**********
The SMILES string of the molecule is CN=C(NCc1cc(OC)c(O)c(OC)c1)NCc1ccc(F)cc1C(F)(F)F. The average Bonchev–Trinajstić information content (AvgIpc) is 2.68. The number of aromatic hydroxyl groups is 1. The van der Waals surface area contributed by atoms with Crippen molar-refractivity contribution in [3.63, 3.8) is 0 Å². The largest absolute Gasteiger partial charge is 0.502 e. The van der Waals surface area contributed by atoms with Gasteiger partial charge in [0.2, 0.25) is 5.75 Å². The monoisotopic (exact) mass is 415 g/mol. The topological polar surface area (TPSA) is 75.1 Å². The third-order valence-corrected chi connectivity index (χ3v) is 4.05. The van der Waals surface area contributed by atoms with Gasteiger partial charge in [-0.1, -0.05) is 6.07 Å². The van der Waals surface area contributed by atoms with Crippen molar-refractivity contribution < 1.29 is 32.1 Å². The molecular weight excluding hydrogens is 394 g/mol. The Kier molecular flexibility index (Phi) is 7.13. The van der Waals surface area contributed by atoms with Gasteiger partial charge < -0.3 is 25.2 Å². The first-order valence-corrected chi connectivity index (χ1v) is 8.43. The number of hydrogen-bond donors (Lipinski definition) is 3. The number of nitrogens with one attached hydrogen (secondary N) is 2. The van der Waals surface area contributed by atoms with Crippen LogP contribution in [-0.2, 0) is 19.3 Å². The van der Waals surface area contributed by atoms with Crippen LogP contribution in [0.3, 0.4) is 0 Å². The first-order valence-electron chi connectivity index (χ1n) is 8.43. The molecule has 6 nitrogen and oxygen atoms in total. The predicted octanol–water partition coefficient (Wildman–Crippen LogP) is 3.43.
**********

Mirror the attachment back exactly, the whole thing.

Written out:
The SMILES string of the molecule is CN=C(NCc1cc(OC)c(O)c(OC)c1)NCc1ccc(F)cc1C(F)(F)F. The average Bonchev–Trinajstić information content (AvgIpc) is 2.68. The number of aromatic hydroxyl groups is 1. The van der Waals surface area contributed by atoms with Crippen molar-refractivity contribution in [3.63, 3.8) is 0 Å². The largest absolute Gasteiger partial charge is 0.502 e. The van der Waals surface area contributed by atoms with Gasteiger partial charge in [0.2, 0.25) is 5.75 Å². The monoisotopic (exact) mass is 415 g/mol. The topological polar surface area (TPSA) is 75.1 Å². The third-order valence-corrected chi connectivity index (χ3v) is 4.05. The van der Waals surface area contributed by atoms with Gasteiger partial charge in [-0.1, -0.05) is 6.07 Å². The van der Waals surface area contributed by atoms with Crippen molar-refractivity contribution < 1.29 is 32.1 Å². The molecular weight excluding hydrogens is 394 g/mol. The Kier molecular flexibility index (Phi) is 7.13. The van der Waals surface area contributed by atoms with Gasteiger partial charge < -0.3 is 25.2 Å². The first-order valence-corrected chi connectivity index (χ1v) is 8.43. The number of hydrogen-bond donors (Lipinski definition) is 3. The number of nitrogens with one attached hydrogen (secondary N) is 2. The van der Waals surface area contributed by atoms with Crippen LogP contribution in [-0.2, 0) is 19.3 Å². The van der Waals surface area contributed by atoms with Crippen LogP contribution in [0.3, 0.4) is 0 Å². The first-order valence-electron chi connectivity index (χ1n) is 8.43. The molecule has 6 nitrogen and oxygen atoms in total. The predicted octanol–water partition coefficient (Wildman–Crippen LogP) is 3.43.